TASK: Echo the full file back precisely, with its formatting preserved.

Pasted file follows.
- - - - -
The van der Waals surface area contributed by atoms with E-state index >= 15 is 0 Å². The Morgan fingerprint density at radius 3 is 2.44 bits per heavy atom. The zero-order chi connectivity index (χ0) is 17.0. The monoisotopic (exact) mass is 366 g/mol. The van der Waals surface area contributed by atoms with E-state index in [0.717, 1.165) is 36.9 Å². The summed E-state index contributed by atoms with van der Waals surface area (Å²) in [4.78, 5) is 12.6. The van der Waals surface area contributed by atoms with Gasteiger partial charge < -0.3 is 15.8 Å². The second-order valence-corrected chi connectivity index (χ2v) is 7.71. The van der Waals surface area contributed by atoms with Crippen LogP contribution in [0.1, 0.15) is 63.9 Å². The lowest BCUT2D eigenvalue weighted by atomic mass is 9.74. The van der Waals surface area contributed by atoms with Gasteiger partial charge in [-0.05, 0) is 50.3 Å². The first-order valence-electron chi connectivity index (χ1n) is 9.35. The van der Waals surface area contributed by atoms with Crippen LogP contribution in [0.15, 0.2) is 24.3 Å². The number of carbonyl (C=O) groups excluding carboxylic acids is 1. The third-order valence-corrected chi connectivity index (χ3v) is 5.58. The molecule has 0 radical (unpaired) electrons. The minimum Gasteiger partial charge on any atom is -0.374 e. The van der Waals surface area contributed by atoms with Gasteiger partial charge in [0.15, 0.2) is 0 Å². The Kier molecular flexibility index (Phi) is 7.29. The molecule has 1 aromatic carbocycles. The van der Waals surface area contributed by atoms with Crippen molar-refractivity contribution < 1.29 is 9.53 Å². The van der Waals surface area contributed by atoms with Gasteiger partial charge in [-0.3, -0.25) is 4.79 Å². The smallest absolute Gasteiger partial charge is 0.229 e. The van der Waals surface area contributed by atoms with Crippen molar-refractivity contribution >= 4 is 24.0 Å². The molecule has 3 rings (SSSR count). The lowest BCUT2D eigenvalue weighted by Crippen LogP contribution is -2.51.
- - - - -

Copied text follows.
The van der Waals surface area contributed by atoms with E-state index >= 15 is 0 Å². The Morgan fingerprint density at radius 3 is 2.44 bits per heavy atom. The zero-order chi connectivity index (χ0) is 17.0. The monoisotopic (exact) mass is 366 g/mol. The van der Waals surface area contributed by atoms with E-state index in [0.717, 1.165) is 36.9 Å². The summed E-state index contributed by atoms with van der Waals surface area (Å²) in [4.78, 5) is 12.6. The van der Waals surface area contributed by atoms with Gasteiger partial charge < -0.3 is 15.8 Å². The second-order valence-corrected chi connectivity index (χ2v) is 7.71. The van der Waals surface area contributed by atoms with Crippen LogP contribution in [0.1, 0.15) is 63.9 Å². The lowest BCUT2D eigenvalue weighted by atomic mass is 9.74. The van der Waals surface area contributed by atoms with Gasteiger partial charge in [-0.05, 0) is 50.3 Å². The first-order valence-electron chi connectivity index (χ1n) is 9.35. The van der Waals surface area contributed by atoms with Crippen LogP contribution in [0.15, 0.2) is 24.3 Å². The number of carbonyl (C=O) groups excluding carboxylic acids is 1. The third-order valence-corrected chi connectivity index (χ3v) is 5.58. The molecule has 0 radical (unpaired) electrons. The minimum Gasteiger partial charge on any atom is -0.374 e. The van der Waals surface area contributed by atoms with Gasteiger partial charge in [0.15, 0.2) is 0 Å². The Kier molecular flexibility index (Phi) is 7.29. The molecule has 1 aromatic carbocycles. The van der Waals surface area contributed by atoms with Crippen molar-refractivity contribution < 1.29 is 9.53 Å². The van der Waals surface area contributed by atoms with Gasteiger partial charge in [-0.3, -0.25) is 4.79 Å². The smallest absolute Gasteiger partial charge is 0.229 e. The van der Waals surface area contributed by atoms with Crippen molar-refractivity contribution >= 4 is 24.0 Å². The molecule has 3 rings (SSSR count). The lowest BCUT2D eigenvalue weighted by Crippen LogP contribution is -2.51.